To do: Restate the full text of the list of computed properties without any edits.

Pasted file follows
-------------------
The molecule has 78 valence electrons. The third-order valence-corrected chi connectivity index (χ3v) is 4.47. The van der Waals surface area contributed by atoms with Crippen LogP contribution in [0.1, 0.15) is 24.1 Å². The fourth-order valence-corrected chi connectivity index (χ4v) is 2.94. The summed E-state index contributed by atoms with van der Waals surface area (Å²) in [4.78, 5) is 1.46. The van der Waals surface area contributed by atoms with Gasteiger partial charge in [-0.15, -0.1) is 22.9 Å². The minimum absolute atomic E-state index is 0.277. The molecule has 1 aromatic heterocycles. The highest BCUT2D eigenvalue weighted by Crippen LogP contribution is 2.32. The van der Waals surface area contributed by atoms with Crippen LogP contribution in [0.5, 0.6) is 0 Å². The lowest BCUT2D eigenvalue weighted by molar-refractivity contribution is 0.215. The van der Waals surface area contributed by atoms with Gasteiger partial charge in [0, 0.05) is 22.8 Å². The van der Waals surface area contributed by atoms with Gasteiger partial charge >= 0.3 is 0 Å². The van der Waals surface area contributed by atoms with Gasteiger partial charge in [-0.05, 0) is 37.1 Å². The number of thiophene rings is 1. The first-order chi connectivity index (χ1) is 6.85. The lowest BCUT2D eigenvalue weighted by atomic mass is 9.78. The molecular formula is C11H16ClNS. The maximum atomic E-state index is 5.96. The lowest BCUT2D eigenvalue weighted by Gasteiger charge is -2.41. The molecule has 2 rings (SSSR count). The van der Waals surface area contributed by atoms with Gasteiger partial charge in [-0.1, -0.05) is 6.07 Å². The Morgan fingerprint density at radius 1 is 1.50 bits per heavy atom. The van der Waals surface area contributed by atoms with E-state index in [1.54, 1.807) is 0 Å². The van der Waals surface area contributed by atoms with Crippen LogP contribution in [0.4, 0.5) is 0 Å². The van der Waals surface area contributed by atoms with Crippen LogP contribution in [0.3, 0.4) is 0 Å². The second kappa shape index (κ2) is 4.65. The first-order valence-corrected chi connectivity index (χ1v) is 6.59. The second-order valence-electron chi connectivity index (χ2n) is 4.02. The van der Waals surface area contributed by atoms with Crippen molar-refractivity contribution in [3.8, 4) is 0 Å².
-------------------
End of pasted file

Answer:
The molecule has 78 valence electrons. The third-order valence-corrected chi connectivity index (χ3v) is 4.47. The van der Waals surface area contributed by atoms with Crippen LogP contribution in [0.1, 0.15) is 24.1 Å². The fourth-order valence-corrected chi connectivity index (χ4v) is 2.94. The summed E-state index contributed by atoms with van der Waals surface area (Å²) in [4.78, 5) is 1.46. The van der Waals surface area contributed by atoms with Gasteiger partial charge in [-0.15, -0.1) is 22.9 Å². The minimum absolute atomic E-state index is 0.277. The molecule has 1 aromatic heterocycles. The highest BCUT2D eigenvalue weighted by Crippen LogP contribution is 2.32. The van der Waals surface area contributed by atoms with Crippen LogP contribution in [0.5, 0.6) is 0 Å². The lowest BCUT2D eigenvalue weighted by molar-refractivity contribution is 0.215. The van der Waals surface area contributed by atoms with Gasteiger partial charge in [0, 0.05) is 22.8 Å². The van der Waals surface area contributed by atoms with Gasteiger partial charge >= 0.3 is 0 Å². The van der Waals surface area contributed by atoms with Gasteiger partial charge in [-0.05, 0) is 37.1 Å². The number of thiophene rings is 1. The first-order chi connectivity index (χ1) is 6.85. The lowest BCUT2D eigenvalue weighted by atomic mass is 9.78. The molecular formula is C11H16ClNS. The maximum atomic E-state index is 5.96. The lowest BCUT2D eigenvalue weighted by Gasteiger charge is -2.41. The molecule has 2 rings (SSSR count). The van der Waals surface area contributed by atoms with Gasteiger partial charge in [-0.1, -0.05) is 6.07 Å². The Morgan fingerprint density at radius 1 is 1.50 bits per heavy atom. The van der Waals surface area contributed by atoms with E-state index in [1.54, 1.807) is 0 Å². The van der Waals surface area contributed by atoms with Crippen LogP contribution in [0.4, 0.5) is 0 Å². The van der Waals surface area contributed by atoms with Crippen LogP contribution in [0.3, 0.4) is 0 Å². The second kappa shape index (κ2) is 4.65. The first-order valence-corrected chi connectivity index (χ1v) is 6.59. The second-order valence-electron chi connectivity index (χ2n) is 4.02. The van der Waals surface area contributed by atoms with Crippen molar-refractivity contribution in [3.8, 4) is 0 Å².